The 1980 film Nine To Five – about three female colleagues who plot to turn the tables on their sexist, lying boss – is to be turned into a musical which will open on Broadway on April 23, 2009.

The musical will feature Dolly Parton’s original score for the film, as well as 20 new songs.


The West Wing‘s Allison Janney will take on the role played by Lily Tomlin in the original film, while Stephanie J. Block will play Jane Fonda’s character, and Megan Hilty will co-star as the sexy executive secretary originally portrayed by Dolly Parton. Marc Kudisch will play their bigoted boss.


It was producer Robert Greenblatt and original screenplay writer Patricia Resnick who persuaded Dolly Parton to work on the stage adaptation.


Although she was unsure about it at first, Dolly Parton, 62, said working on the musical turned out to be the most fun she had ever had as a songwriter. “I don’t know that much about Broadway; it’s a little bit out of my league,” she said. “But when they asked me if I would write the music, I said I would try.”


Meanwhile, the Tony award-winning Broadway musical Wicked is heading in the opposite direction. It’s set to become the latest stage show to be turned into a major film.


Following the success of Chicago, Hairspray and Mamma Mia!, the Wizard of Oz-inspired musical is to be turned into a film by Universal Pictures. It will be produced by Marc Platt and Stephen Schwartz.


However, fans will have to wait some time to see the film, according Wicked author Gregory Maguire. He says it may be four years before it actually hits the big screen.

Mamma Mia! … Meryl and Pierce really can sing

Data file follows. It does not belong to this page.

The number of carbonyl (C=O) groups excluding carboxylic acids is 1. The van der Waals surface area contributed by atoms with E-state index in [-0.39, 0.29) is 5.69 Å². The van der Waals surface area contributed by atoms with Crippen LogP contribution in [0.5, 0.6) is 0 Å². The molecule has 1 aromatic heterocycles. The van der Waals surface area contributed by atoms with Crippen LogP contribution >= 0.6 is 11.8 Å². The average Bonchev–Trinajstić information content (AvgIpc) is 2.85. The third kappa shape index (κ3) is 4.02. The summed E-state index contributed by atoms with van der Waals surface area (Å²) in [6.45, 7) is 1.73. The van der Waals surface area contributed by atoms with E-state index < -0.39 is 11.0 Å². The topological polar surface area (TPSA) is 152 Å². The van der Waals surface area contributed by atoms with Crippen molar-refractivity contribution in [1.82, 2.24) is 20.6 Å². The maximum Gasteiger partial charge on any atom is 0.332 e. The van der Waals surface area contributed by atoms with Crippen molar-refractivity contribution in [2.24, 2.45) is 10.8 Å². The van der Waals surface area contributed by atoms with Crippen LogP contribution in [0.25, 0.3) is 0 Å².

July 9, 2008

The soundtrack to the new Mamma Mia! movie is released this week, featuring some surprisingly good renditions of 18 classic ABBA songs by an all-singing, all-dancing cast led by Meryl Streep. Apparently, all of the actors did their own singing without a stunt double in sight.


Produced by Benny Andersson and Björn Ulvaeus, the album manages to recapture a lot of the original ABBA magic – with Benny & Björn coaxing some good vocal performances from Meryl Streep, Pierce Brosnan, Amanda Seyfried, Christina Baranski, Stellan Skarsgard, Julie Walters and Colin Firth (the latter, it seems, used to be in a band).


Meryl Streep will surprise a lot of people with her heartbreaking version of ‘The Winner Takes it All’, while Christina Baranski’s ‘Does Your Mother Know’ is outstanding. Pierce Brosnan delivers some moving vocals alongside Streep on ‘When All Is Said And Done’. And the Meryl Streep/Julie Walters version of ‘Dancing Queen’ is certainly … um … a real collector’s item.


A must-have for ABBA and Meryl Streep fans alike.

Mamma Mia! – The Movie Soundtrack (Polydor).